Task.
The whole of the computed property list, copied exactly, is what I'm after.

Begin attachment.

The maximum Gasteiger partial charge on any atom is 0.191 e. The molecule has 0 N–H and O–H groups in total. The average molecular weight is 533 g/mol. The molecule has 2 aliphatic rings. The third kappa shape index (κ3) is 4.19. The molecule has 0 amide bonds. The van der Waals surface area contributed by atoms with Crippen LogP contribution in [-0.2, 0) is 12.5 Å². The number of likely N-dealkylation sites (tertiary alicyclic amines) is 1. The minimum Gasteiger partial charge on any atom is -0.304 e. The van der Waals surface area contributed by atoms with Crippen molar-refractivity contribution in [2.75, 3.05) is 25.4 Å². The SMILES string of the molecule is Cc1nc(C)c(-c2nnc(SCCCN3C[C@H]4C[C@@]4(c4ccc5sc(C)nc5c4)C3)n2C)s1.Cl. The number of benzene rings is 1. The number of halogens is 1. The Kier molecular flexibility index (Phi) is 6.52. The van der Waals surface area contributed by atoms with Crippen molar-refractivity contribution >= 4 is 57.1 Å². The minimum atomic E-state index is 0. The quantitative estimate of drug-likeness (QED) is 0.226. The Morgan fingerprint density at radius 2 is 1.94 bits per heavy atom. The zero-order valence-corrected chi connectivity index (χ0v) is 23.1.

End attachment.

The maximum Gasteiger partial charge on any atom is 0.191 e. The molecule has 0 N–H and O–H groups in total. The average molecular weight is 533 g/mol. The molecule has 2 aliphatic rings. The third kappa shape index (κ3) is 4.19. The molecule has 0 amide bonds. The van der Waals surface area contributed by atoms with Crippen LogP contribution in [-0.2, 0) is 12.5 Å². The number of likely N-dealkylation sites (tertiary alicyclic amines) is 1. The minimum Gasteiger partial charge on any atom is -0.304 e. The van der Waals surface area contributed by atoms with Crippen molar-refractivity contribution in [2.75, 3.05) is 25.4 Å². The SMILES string of the molecule is Cc1nc(C)c(-c2nnc(SCCCN3C[C@H]4C[C@@]4(c4ccc5sc(C)nc5c4)C3)n2C)s1.Cl. The number of benzene rings is 1. The number of halogens is 1. The Kier molecular flexibility index (Phi) is 6.52. The van der Waals surface area contributed by atoms with Crippen molar-refractivity contribution >= 4 is 57.1 Å². The minimum atomic E-state index is 0. The quantitative estimate of drug-likeness (QED) is 0.226. The Morgan fingerprint density at radius 2 is 1.94 bits per heavy atom. The zero-order valence-corrected chi connectivity index (χ0v) is 23.1.